Getting My Brain Back

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I can’t do it anymore. This has been a summer of social media. I’ve used it endlessly, made plans on it, chatted, read it religiously, and watched countless friends and friends of friends go on vacation. I’ve played a game of whack-a-mole with LinkedIn invitations and I’ve streamlined my automatic Tweeting systems. I’ve watched the world buzz by 140 characters at a time. I’ve seen hundreds of beautiful photos of beaches and old castles and bars and beers and whiskeys and sandwiches and endless cats and I don’t want to see any more. I’m done.

I’m taking my brain back.

I’ve noticed a few things happening over the past few years. First, I noticed that I primarily use social media at night, in bed, staring at the iPad while my lady wife snores beside me. When I couldn’t sleep at 4am I turned on Twitter and sent messages to people I didn’t see during the day. I read Reddit more often than I read actual books and I didn’t mind it at all. Why? Because this endless stream of social garbage is apparently far more interesting than a carefully thought-out non-fiction thesis or tersely-plotted novel, let alone the kind attention of my soulmate.

We all know how social media works: it tickles the pleasure centers of the brain, encouraging us to return day after day to get that slight endorphin rush that comes with clicking a new link. For me that endorphin rush started with email and now there’s so much more data, so many more sources for distraction. And I know why social media is a good thing. It keeps me in touch with people I’ve known for decades. It allows me to spread the word about my projects. It’s spurred revolutions of all kinds. When it’s good, it’s great. When it’s bad, it’s exhausting. I thought I could take it all in, control my consumption, but now I can’t. I’m ready to declare social bankruptcy.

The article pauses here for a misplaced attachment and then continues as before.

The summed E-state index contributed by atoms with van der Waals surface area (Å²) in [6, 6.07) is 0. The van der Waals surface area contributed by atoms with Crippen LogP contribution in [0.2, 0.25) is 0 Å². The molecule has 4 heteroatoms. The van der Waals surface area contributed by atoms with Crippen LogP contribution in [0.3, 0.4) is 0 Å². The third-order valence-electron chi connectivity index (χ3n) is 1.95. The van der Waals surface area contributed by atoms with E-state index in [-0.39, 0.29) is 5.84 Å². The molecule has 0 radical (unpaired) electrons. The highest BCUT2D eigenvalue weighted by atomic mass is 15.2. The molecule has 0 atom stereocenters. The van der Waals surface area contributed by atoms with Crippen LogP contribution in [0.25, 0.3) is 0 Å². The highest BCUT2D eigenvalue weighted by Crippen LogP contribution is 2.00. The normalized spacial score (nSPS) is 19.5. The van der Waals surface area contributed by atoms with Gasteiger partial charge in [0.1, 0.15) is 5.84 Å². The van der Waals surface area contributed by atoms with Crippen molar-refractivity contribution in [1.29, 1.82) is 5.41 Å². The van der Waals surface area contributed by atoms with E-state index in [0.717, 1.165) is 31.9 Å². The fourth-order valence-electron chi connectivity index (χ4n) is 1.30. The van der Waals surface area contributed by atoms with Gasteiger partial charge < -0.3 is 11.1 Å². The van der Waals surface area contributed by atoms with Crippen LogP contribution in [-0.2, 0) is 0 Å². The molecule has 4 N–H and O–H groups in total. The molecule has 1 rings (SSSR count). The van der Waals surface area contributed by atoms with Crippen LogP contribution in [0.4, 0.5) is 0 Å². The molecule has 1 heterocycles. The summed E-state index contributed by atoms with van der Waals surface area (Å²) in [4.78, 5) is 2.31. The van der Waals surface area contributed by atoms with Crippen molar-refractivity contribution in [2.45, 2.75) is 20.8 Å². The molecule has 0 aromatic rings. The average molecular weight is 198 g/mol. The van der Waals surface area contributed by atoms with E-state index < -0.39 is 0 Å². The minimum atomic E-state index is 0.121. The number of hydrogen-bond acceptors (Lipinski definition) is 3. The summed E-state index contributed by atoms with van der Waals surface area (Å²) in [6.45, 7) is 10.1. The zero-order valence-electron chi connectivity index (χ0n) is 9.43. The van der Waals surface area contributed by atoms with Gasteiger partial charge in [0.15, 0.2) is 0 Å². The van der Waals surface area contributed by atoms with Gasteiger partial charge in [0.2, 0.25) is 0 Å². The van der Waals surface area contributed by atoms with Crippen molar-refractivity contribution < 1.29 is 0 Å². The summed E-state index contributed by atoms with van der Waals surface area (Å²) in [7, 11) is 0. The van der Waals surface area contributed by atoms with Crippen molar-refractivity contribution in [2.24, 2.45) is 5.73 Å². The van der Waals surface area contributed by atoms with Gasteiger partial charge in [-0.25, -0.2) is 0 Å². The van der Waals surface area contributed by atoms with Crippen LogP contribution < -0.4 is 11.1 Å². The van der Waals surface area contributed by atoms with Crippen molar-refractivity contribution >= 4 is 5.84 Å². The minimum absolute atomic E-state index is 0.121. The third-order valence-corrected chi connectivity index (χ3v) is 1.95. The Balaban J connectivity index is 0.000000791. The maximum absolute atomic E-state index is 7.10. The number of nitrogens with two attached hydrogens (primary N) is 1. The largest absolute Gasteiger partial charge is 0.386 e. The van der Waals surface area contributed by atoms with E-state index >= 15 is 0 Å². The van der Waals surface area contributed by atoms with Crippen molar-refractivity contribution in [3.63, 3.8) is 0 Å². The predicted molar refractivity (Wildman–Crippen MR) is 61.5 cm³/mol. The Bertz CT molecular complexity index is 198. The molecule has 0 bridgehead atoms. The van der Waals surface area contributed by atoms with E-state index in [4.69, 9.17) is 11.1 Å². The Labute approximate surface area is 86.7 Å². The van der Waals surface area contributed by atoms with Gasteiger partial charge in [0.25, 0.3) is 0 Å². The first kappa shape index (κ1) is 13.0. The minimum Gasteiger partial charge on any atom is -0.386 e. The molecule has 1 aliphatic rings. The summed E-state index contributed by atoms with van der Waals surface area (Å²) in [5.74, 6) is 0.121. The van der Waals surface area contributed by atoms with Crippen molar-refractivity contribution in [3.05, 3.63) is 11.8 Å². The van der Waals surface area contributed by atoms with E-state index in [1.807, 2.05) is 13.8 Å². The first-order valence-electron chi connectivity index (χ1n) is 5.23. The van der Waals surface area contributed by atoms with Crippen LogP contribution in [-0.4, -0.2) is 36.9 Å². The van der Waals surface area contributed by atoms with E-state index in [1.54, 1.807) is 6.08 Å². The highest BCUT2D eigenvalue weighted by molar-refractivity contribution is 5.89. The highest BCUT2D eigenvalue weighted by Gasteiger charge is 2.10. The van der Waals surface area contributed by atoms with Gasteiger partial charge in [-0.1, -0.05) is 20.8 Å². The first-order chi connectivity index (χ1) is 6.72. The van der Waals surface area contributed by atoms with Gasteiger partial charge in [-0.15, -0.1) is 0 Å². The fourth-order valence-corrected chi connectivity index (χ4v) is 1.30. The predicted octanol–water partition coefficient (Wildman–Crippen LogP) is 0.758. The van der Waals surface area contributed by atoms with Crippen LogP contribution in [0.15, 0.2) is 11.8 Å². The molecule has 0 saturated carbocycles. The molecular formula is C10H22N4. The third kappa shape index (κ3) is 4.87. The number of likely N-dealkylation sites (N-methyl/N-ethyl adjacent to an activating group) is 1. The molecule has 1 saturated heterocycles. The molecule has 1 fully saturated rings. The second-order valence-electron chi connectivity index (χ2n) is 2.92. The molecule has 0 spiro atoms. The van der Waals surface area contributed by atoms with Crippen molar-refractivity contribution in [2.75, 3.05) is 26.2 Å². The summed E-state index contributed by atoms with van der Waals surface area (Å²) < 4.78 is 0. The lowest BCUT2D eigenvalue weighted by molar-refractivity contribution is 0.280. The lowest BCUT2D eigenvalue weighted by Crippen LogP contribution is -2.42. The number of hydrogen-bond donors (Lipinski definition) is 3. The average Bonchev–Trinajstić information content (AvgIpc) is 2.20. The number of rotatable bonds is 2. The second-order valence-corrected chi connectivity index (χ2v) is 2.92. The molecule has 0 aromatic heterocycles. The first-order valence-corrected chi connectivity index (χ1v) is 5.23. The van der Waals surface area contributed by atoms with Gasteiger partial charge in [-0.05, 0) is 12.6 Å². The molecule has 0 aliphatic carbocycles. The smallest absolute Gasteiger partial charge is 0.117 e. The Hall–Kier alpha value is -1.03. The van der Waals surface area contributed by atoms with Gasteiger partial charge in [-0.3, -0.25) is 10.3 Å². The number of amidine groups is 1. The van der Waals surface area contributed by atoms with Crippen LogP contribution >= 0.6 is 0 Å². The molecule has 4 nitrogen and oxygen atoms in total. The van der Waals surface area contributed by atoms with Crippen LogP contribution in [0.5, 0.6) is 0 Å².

So I did a few things. I deleted Facebook and Reddit from my phone and iPad. I’ve also deleted LinkedIn. I kept Twitter because it’s more like a chatroom and I kept Facebook Messenger for chatting with my long list of Facebook friends. I still have Swarm, but that will probably go next. I might use Facebook now that Yelp is garbage for restaurant recommendations but everything else – Path, Color, Yo, Krablr – are gone. And it’s been great.

Anecdotally five or six of my peers have already followed suit. It’s been a weird summer. I remember years when everyone was into gin all summer or everyone was on the Atkins Diet. This year everyone is into social media fasts. One friend told me that after a nice week out in the woods he checked his Facebook feed on his phone at a gas station. His heart rate went up and he felt the blood in his head pounding. He deleted the app then and there. We don’t notice how social media ruins us until it’s gone.

Maybe I’ll reinstall some of these apps. Or maybe these social media makers will fix it so I only see the things I want to see. Or maybe they don’t care because for every social media celibate there are a million people who will Facebook all day long. But, I would argue, we’re not going to give these bastards our attention much longer. Teens are already revolting against Facebook and Google+ is a ghost town. Twitter is valueless when it comes to direct sales and is worthless as an advertising platform. In short, everything that was supposed to be good about social media – the connectedness, the reach, the ease-of-use, the fun – has been replaced by an endorphin rush.

So I’m taking my brain back. Facebook doesn’t pay me enough for my attention. LinkedIn hasn’t gotten me a single job. All the also-ran social networks offer little in the way of true value. In the end, I need to give my attention to my kids, my writing, and my reading. I don’t need to see your cat or your Candy Crush score. Come over and we’ll grab beers and you can tell me about your favorite movie. It will be far more rewarding and maybe, just maybe, I’ll convince you to unfriend social media.